To get energized, you should move faster by setting a timer. This way, your brain perceives that you are in a fight-flight situation, releasing stress hormones like adrenaline.
The effort can be a strategy to make us productive.
When you feel lazy in the middle of working hours, you should intentionally move faster by setting up a time limit. With this pressure, you can be alert and energetic, as your brain thinks you are in a fight-flight condition.
Is this strategy recommendable? It could be, but not always.
In our everyday lives, we have already been overusing this approach. We always look in a hurry and impatient as if life is short and we don’t have enough time to do many things.
From the moment we wake up to bedtime, a smartphone is with us, bombarded with constant messages and notifications. Even during sleep, the bombardment never ceases from different time zones. It covers 24 hours and seven days, including holidays. Can you flee from them? If you can’t, you have no choice but to fight, fight and fight.
Life is a war game. We get overexcited and overstressed.
What happens if this fight-flight reaction continues for an extended period? We would eventually use up our adrenaline and get more cortisol. These are stress hormones to our body, mind, soul, and spirit. We are under various chronic illnesses, seeking elusive health and wealth and not having enough time for soul and spirit. All the contemporary physical and psychological diseases result in these unhealthy conditions.
What should we do? One of the traditional remedies should be seeking the opposite of these faster, fight-flight situations. We can use the overarching term like slow-motion therapy, similar to the meditative approach. And yet, the former focuses more on slowness.
Traditionally, Tai Chi could be one of the typical activities. You are supposed to follow a set of martial art moves and forms in super slow motion. While martial artists are supposed to move faster to defeat their opponents, this effort radically looks counterintuitive.
Moving slowly, you can enter a meditative state, mindfully sensing every move and area of your body and posture. This way, your brain perceives that you are in a peaceful situation, far from fight-flight. You can reduce the adrenaline and cortisol releases. Instead, you can get more peaceful hormones like endorphin, serotonin, oxytocin, and the like. And your brain waves can enter the alpha zone. You are ready for your peak performance and flow state, using the terms of both Maslow and Csikszentmihaly.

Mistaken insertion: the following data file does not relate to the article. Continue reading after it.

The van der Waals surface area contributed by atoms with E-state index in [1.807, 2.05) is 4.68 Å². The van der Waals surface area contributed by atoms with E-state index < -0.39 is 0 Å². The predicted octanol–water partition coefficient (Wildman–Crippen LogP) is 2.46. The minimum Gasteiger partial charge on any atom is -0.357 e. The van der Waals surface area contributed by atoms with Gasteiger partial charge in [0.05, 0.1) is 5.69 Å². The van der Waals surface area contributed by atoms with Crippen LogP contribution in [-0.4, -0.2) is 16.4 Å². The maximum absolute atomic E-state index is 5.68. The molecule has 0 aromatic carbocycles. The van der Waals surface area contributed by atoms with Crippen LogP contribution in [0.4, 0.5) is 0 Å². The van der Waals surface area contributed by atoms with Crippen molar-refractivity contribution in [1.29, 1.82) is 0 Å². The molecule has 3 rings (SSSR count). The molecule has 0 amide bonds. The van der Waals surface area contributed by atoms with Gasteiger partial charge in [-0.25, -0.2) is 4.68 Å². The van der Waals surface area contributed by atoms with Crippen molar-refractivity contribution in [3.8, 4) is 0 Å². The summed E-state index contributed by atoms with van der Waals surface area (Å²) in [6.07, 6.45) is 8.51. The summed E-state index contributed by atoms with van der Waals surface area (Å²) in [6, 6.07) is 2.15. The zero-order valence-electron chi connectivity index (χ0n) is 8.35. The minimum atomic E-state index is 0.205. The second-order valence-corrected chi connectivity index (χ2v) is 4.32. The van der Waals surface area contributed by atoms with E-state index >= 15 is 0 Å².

Without knowing these recent medical and psychological findings, people understood the optimal approaches in the past.
We can be productive with the fight-flight threats, but it is short-lived, harmful, and unsustainable. With a short sprint, we can get energized. But we can never continue it without breaks. The intervals should be necessary when we practice HIIT (High-Intensity Interval Training). If not, we get exhausted, injured and eventually destroy our bodies and minds.
We know that in the field of sport. But we have taken it for granted in our everyday lives.
Besides Tai Chi, other practices like tea ceremony, flower arrangement, drawing, painting, calligraphy, composing poets, and the like emphasize the importance of mindful slowness. For example, in a tea ceremony session, we spend enough time tasting and appreciating a cup of tea alone with deliberate slowness. This way, we restore the optimal state of higher and deeper consciousness.
In the sixteen to seventeenth-century Japan’s civil war period, samurai warriors practiced the tea ceremony sessions and composed poets at their crucial moments. One reason is that they tried to calm down with their slow-motion therapy to mitigate their overflowing adrenaline and cortisol, which was unavoidable when the life and death conditions were more frequent in those days. Miyamoto Musashi made a set of his master paintings together with his writings like The Book of Five Rings.
Likewise, in our twenty-first century’s stressful societies, we need slow-motion therapy.
It doesn’t have to be any formal practices and sessions. We don’t have to enroll in any weekend Yoga, Tai Chi, and other classes of our interests (If we can, that should be beneficial).
The essence of slow-motion therapy is to apply mindful slowness to every area of your life. If your ego gets pressured to master complicated skills and forms to brag about them, this competitive mindset might be another roadblock to distract its therapeutic effect.
It should be aimless to focus on the here and now of what you are doing at hand.
We can apply mindful slowness to the following areas. Let me explore each area more on how to do it.
- Daily chores
- Mental activities
For all types of daily chores, from cleaning to dishwashing to taking a bath to brushing teeth to dressing up, and more, you can do it with mindful slowness focusing on each step and move. This way, you can practice meditation all day long.
Even you can enjoy these tedious activities as if you are creating works of art. Everything you do gets beyond arts (skills) to become Art (creativity). Indeed, we are all artists if we know the fundamental value of everything we do. And the first step to becoming this artist is mindful slowness.